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AMICA Mutual Insurance Co. v. Brasscraft Manufacturing Co.

United States District Court, D. Rhode Island

May 29, 2018



          John J. McConnell, Jr. United States District Judge

         The above captioned case is a subrogation action. Amica has sued BrassCraft for reimbursement of a claim Amica paid its insured, alleging that BrassCraft's faulty product caused the damages to the insured's home. The problem here is that Amica no longer has the BrassCraft product; Amica lost it before BrassCraft had the opportunity to examine the allegedly failed product. Sophisticated parties who sue-or who expect to sue in the future-are expected to retain relevant evidence. Failure to preserve crucial evidence subjects the party to a variety of sanctions including exclusion of the evidence and the expert's testimony or report based on it, a jury instruction describing the adverse inference a juror can draw from the absence of that evidence, or, in extreme cases, dismissal of the case. Brasscraft seeks dismissal here, arguing that it is unfairly prejudiced by the fact that it faces claims involving one of its products that Amica, through its negligence, failed to turn over and permit BrassCraft to examine. There is no dispute that Amica spoliated the product; the only issue before the Court is what level of sanction the Court should impose.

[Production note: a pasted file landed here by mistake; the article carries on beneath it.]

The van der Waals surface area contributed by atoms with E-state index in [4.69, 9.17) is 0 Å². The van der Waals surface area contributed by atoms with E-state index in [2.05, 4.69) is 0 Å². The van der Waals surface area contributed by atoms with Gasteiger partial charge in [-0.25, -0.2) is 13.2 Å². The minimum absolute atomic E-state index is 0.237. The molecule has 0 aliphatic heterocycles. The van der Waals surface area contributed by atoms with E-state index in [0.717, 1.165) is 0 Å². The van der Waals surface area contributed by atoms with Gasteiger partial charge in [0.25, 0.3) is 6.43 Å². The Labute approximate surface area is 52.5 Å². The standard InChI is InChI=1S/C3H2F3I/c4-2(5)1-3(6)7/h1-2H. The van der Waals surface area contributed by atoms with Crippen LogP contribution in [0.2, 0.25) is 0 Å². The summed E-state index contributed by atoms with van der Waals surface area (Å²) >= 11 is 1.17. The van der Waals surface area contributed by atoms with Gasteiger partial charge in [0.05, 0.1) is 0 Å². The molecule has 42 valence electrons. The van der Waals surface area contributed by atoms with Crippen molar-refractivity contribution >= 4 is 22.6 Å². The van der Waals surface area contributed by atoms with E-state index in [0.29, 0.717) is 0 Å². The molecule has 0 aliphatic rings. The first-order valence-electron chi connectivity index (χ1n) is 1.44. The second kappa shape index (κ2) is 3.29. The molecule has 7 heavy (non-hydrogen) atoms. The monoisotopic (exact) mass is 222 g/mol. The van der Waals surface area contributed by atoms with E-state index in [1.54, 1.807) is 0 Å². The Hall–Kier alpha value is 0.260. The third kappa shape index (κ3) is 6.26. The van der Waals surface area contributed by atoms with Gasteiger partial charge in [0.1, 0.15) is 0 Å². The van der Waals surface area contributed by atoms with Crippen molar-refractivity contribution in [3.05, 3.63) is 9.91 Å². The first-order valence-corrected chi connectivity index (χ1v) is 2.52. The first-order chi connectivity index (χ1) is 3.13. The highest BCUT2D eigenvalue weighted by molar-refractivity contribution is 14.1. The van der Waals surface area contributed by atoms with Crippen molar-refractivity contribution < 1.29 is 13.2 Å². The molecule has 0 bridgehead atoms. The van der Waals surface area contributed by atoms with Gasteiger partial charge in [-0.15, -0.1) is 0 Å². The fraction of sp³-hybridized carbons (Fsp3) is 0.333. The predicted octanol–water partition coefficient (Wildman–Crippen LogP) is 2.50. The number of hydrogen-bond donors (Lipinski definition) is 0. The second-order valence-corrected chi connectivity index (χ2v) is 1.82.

Amica Mutual Insurance Company paid its insured on her insurance policy after a flood damaged her home in West Warwick, Rhode Island in August 2013. Amica alleges that a BrassCraft flexible water connector disconnected from a toilet fitting in the second floor bathroom, releasing water into the insured's home. Amica's experts, Thomas Zarek and John Certruse, examined the connector and concluded in a September 2013 report that the connector's coupling nut failed because it was under "loading stress" from bending, and that its material contained "void spaces" that "may have reduced the strength under loading on the nut." The experts concluded, "It is likely that the cause of the failure is a combination of the material deficiencies in the plastics, combined with excess stress from the installation conditions." They recommended further testing of the nut.

         Two years later in 2015, Amica sent a settlement demand to BrassCraft. BrassCraft responded by asking for proof that the connector was the cause of the damage. Amica did not respond. Instead, a year later, Amica sent another demand with a series of photographs of the connector. BrassCraft again asked for the connector and any expert reports Amica had. Amica responded that it would not ship the connector and did not have an expert report. Both of these statements now appear to be less than truthful. In July of 2016, Amica admitted that it did not have the connector, which it appears to have lost or destroyed.

         BrassCraft denied Amica's claim for subrogation so Amica filed this complaint in state court in early 2017; BrassCraft removed it here. In April 2017, Amica's experts, Messrs. Zarek and Certruse, issued a joint affidavit opining, allegedly based solely on their review of the series of photographs, that BrassCraffc defectively manufactured the connector. They did not mention that they had previously rendered the same opinion after examining the actual connector.